Transfer Shock


When students move from one kind of educational experience to another, they sometimes find the transition to be more difficult then they thought it would be. Students who transfer may discover that classes are larger or other differences. While many transfer students adapt quickly, and enjoy the new environment, others may feel lonely and unsure.

Researchers have studied this experience and have labeled it "transfer shock." A common result is a drop in grades in the first year after transfer. In rare cases, the transition can be so distressing that those students get discouraged and drop out.

But it doesn't have to be like that. Here are some suggestions from students:

  • Find out right away what the professor wants. Ask other students - anyone you can find who has already taken the class.
  • Connect - join clubs, study with other students. Professors are approachable - meet with then during their office hours. Researchers have found that students who make an effort to reach out to others enjoy their time more and do better in their studies.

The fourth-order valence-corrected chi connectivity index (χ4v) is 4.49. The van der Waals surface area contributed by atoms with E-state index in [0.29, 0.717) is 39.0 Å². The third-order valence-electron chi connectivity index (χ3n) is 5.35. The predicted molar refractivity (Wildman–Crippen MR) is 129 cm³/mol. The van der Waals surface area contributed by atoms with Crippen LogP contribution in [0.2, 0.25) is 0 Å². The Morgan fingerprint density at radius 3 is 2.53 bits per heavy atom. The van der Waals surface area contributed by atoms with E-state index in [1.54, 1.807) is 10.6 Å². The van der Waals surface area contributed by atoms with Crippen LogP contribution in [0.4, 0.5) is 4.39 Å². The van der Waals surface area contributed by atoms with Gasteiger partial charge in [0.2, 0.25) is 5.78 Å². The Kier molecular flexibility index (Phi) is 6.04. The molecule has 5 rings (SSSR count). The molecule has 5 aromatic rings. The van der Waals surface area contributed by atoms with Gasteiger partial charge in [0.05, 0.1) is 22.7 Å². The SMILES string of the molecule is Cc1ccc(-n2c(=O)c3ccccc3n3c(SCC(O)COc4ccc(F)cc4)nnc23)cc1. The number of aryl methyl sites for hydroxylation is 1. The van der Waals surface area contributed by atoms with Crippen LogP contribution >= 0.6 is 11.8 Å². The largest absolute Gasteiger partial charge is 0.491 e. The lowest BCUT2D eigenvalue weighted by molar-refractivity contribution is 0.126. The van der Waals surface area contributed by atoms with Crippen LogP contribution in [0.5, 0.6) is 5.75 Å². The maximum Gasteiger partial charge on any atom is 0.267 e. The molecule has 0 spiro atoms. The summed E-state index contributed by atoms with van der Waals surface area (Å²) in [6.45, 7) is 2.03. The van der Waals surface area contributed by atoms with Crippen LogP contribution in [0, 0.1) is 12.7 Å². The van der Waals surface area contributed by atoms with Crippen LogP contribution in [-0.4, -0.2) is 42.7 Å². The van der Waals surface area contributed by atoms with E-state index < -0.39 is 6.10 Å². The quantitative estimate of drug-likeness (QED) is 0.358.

• Seek advice and make use of all the support systems that are offered.

The good news is once students adjust, their grades go back up. So if you experience some transfer shock, try the things that other students have found helpful. And hang in there! It will get better.

"The material on these pages has been informed by the handbook "British Columbia Transfer TIPS," published by the British Columbia Council on Admissions and Transfer (BCCAT). It has been adapted and used with their permission. Others wishing to adapt or use this material should first seek permission from BCCAT."


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